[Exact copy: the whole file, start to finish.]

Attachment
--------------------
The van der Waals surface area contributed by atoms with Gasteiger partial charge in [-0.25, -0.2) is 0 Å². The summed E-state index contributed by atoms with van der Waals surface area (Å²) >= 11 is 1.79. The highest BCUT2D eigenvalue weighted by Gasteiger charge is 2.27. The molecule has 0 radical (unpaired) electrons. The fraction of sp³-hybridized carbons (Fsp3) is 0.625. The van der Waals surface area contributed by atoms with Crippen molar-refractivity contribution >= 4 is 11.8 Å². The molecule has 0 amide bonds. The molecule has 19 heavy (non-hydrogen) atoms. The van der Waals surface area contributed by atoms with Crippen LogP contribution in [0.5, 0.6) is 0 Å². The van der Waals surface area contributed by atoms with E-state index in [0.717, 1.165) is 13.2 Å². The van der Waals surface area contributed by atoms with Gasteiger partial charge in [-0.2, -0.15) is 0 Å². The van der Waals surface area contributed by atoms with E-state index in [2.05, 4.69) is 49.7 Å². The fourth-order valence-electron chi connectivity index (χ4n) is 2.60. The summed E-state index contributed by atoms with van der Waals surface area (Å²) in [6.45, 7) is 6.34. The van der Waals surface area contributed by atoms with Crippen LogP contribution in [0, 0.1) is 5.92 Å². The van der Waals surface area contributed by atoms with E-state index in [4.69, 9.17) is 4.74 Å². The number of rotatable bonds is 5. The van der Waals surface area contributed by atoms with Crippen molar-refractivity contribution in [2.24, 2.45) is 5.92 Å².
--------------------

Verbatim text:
The van der Waals surface area contributed by atoms with Gasteiger partial charge in [-0.25, -0.2) is 0 Å². The summed E-state index contributed by atoms with van der Waals surface area (Å²) >= 11 is 1.79. The highest BCUT2D eigenvalue weighted by Gasteiger charge is 2.27. The molecule has 0 radical (unpaired) electrons. The fraction of sp³-hybridized carbons (Fsp3) is 0.625. The van der Waals surface area contributed by atoms with Crippen molar-refractivity contribution >= 4 is 11.8 Å². The molecule has 0 amide bonds. The molecule has 19 heavy (non-hydrogen) atoms. The van der Waals surface area contributed by atoms with Crippen LogP contribution in [0.5, 0.6) is 0 Å². The van der Waals surface area contributed by atoms with E-state index in [0.717, 1.165) is 13.2 Å². The van der Waals surface area contributed by atoms with Gasteiger partial charge in [-0.2, -0.15) is 0 Å². The van der Waals surface area contributed by atoms with E-state index in [2.05, 4.69) is 49.7 Å². The fourth-order valence-electron chi connectivity index (χ4n) is 2.60. The summed E-state index contributed by atoms with van der Waals surface area (Å²) in [6.45, 7) is 6.34. The van der Waals surface area contributed by atoms with Crippen LogP contribution in [0, 0.1) is 5.92 Å². The van der Waals surface area contributed by atoms with E-state index in [4.69, 9.17) is 4.74 Å². The number of rotatable bonds is 5. The van der Waals surface area contributed by atoms with Crippen molar-refractivity contribution in [2.24, 2.45) is 5.92 Å².